Now, for the important part – the Disneyland park hopper passes. They will cost $152 each for 3 of our children and $169 each for my wife and I. That’s a total of $794 – close to $800.

So, between travel, hotel, and passes we’re up to roughly $1600 (rounding up). Now we need to plan for food. Remember that we already have breakfast covered.

One of our neighbors told me that when they drive to Disneyland they pack a cooler full of sandwiches to eat on the way there and for lunches while there. We have done this before on trip to a Colorado Rockies game. It’s not a bad idea. If we plan on leaving Tuesday morning we can spend Monday night making sandwhiches for the upcoming week and packing them in our cooler. The hotel has a mini fridge and microwave so we can plan on using them as needed.

Still, eating out can be a fun part of the whole trip so I don’t want to eat sandwhiches for every meal. I figure we could spend $150 on grocery items for making sandwhiches and packing chips, crackers, & other goodies. Then I would plan $250 for eating out. That would give us $50 per day for eating out. That’s basically one meal at a restaraunt for a family of five. Then I would give us $150 for treats & refreshments inside the park. Again, that is $50 for each day we are in the park.

All of these we could definitely save money if we mostly eat from the groceries we buy before hand. But I’m guessing from past experiences we will want to eat out on occassion. I think this budget gives us quite a bit of wiggle room. So for food, I will plan for $550, which gives us a grand total of $2150.

Now, lastly, who can visit Disneyland without picking up some souvenirs? This is where we went way overboard last time. But, last time my mom gave each of the kids $50 to buy toys and souvenirs, so that really helped. I hope it didn’t set a precident. 🙂 In any case, I figure that we could limit ourselves to spending $50 per person for the whole trip. That gives us $300 for souvinirs. If we more stuff, we will need to sacrifice on the food & treats, which is certainly doable. That gives us a total of $2450. We’ll just round that up again and say this trip should comfortably cost us $2500.

Now, I can start planning for the trip. If I went accornding to plan, it is roughly 7 months away. I would need to make sure I’m saving $357.15 per month in order to have all the cash I need to make this trip happen.

Of course, before I started booking my hotel and paying for my Disneyland Tickets, I would likely call a travel agent or check out Costco for their Disneyland package deals. Sometimes they might just have some deals that can save you money. Plus, they get their paycheck from commission, so it doesn’t cost you anything to use their services. Last time I did this, I found that booking through a travel agent would have cost us about $200 more. So we did everything ourselves. The first time we went, my in-laws used a travel agent. I must say that the package that the travel agent put together was a less stressful experience. Plus, it probably would have been a wash since we ended moving hotels.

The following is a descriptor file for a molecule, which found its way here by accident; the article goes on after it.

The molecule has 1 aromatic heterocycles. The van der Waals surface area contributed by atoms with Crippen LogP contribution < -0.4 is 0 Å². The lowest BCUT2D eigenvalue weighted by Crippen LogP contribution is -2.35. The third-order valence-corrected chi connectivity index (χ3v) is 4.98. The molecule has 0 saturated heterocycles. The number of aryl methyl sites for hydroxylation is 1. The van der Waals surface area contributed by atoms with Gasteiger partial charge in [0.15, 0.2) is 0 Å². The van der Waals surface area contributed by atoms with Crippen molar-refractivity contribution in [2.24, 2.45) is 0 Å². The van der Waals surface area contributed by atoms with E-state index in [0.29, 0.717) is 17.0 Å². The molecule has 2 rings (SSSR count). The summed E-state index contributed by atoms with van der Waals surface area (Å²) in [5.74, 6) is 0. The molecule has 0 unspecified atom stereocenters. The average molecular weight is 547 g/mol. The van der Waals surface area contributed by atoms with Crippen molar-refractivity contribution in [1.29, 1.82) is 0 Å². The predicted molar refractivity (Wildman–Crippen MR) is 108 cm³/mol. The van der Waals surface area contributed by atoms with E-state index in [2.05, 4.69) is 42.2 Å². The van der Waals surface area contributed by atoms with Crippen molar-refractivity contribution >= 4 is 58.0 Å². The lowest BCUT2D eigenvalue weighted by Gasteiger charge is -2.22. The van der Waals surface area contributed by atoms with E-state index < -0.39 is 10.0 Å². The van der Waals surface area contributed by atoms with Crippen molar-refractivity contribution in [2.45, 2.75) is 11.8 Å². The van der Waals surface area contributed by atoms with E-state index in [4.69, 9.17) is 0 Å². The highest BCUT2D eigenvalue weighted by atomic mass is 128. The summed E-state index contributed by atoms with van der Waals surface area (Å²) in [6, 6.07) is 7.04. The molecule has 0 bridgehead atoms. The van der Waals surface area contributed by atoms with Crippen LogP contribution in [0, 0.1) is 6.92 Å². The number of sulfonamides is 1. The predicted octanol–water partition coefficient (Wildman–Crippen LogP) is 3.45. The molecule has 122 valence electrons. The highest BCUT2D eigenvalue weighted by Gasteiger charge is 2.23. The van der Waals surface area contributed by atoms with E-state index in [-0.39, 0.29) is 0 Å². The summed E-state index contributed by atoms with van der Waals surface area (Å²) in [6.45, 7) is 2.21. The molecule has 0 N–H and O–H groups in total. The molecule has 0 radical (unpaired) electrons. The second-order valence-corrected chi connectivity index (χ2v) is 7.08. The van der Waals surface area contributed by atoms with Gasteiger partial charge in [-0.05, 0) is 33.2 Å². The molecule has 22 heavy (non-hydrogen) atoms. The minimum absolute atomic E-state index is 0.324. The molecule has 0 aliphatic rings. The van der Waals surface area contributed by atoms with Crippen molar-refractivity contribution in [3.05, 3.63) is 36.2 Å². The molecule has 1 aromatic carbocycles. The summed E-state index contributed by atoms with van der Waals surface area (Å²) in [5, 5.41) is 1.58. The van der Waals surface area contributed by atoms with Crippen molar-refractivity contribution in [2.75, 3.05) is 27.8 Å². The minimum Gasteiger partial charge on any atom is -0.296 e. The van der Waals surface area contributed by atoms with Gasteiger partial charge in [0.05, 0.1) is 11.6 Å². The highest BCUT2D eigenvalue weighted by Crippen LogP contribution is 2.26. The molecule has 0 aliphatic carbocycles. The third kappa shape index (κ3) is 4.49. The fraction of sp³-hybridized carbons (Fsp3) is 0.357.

One way to help stick to the daily budget would be to withdraw cash before the trip. I would then separate each persons souvenir money into envelopes and our eating out & treats money into daily envelopes. Once the money is gone, we stop spending. If we don’t spend it all one day, we have more the next.

This has been a fun exercise for me to plan and I hope you have enjoyed it and maybe even benefitted from it.

How Inzolo Handles Credit Cards

By , February 5, 2010 12:03 am

I got the following email from an Inzolo user. I thought it might be good to respond publicly:

[A competing envelope budget tool] transfer monies to a credit card envelope from a specific envelope category once a credit card transaction has been made. Then you know you have the money set aside to pay the credit card.

How does this work for Inzolo?

I’m familiar with how [this competing envelope budget tool] handles credit card transactions. I always found it overly complicated and confusing. I don’t think you need the special envelope. If you allocate the money you have received and only spend what you have allocated to your envelopes, it doesn’t matter if you spend it using your credit card or debit card.

For example, say you have $1000 in your checking account. Of that you allocate $100 to gasoline and $300 to Groceries. We’ll say the other $600 is allocated elsewhere. Say you go to Costco and use an American Express card to purchase $50 in gas and $200 in groceries. That leaves you with $50 in your gasoline budget and $100 in your grocery budget. Your envelope total is now $750. Your checking account balance is still at $1000 and your AMEX account balance is now at -$250. When it comes time to pay your credit card bill you just pay it. I personally have an envelope for AMEX which I use simply to put my transaction records. When I pay my bill, I get two transactions: 1) -$250 from my checking account and 2) +$250 in my AMEX account. I put those both in my AMEX envelope and it balances out to zero. My envelopt total remains at $750 and my AMEX account is back to zero.